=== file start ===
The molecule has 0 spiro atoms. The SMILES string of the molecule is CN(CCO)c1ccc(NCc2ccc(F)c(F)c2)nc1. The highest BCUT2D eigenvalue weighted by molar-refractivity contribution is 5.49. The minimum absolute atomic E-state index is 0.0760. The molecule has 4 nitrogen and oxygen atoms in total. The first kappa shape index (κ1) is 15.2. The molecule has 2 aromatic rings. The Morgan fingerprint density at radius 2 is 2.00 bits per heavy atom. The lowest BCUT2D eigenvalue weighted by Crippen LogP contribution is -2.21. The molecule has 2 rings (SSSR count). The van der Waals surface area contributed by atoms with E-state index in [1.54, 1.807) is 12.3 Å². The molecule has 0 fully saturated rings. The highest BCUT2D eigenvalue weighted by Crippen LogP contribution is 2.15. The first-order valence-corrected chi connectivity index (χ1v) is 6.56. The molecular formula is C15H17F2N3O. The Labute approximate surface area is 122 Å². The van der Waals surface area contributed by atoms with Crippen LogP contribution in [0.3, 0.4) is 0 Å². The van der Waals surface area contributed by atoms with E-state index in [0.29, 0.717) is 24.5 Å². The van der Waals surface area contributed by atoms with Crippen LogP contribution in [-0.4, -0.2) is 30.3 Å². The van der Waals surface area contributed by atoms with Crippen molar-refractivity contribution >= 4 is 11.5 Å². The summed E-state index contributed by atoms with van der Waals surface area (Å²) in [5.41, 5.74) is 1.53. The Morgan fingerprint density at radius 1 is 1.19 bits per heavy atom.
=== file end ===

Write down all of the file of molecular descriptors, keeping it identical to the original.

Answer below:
The molecule has 0 spiro atoms. The SMILES string of the molecule is CN(CCO)c1ccc(NCc2ccc(F)c(F)c2)nc1. The highest BCUT2D eigenvalue weighted by molar-refractivity contribution is 5.49. The minimum absolute atomic E-state index is 0.0760. The molecule has 4 nitrogen and oxygen atoms in total. The first kappa shape index (κ1) is 15.2. The molecule has 2 aromatic rings. The Morgan fingerprint density at radius 2 is 2.00 bits per heavy atom. The lowest BCUT2D eigenvalue weighted by Crippen LogP contribution is -2.21. The molecule has 2 rings (SSSR count). The van der Waals surface area contributed by atoms with E-state index in [1.54, 1.807) is 12.3 Å². The molecule has 0 fully saturated rings. The highest BCUT2D eigenvalue weighted by Crippen LogP contribution is 2.15. The first-order valence-corrected chi connectivity index (χ1v) is 6.56. The molecular formula is C15H17F2N3O. The Labute approximate surface area is 122 Å². The van der Waals surface area contributed by atoms with Crippen LogP contribution in [0.3, 0.4) is 0 Å². The van der Waals surface area contributed by atoms with E-state index in [0.29, 0.717) is 24.5 Å². The van der Waals surface area contributed by atoms with Crippen LogP contribution in [-0.4, -0.2) is 30.3 Å². The van der Waals surface area contributed by atoms with Crippen molar-refractivity contribution >= 4 is 11.5 Å². The summed E-state index contributed by atoms with van der Waals surface area (Å²) in [5.41, 5.74) is 1.53. The Morgan fingerprint density at radius 1 is 1.19 bits per heavy atom.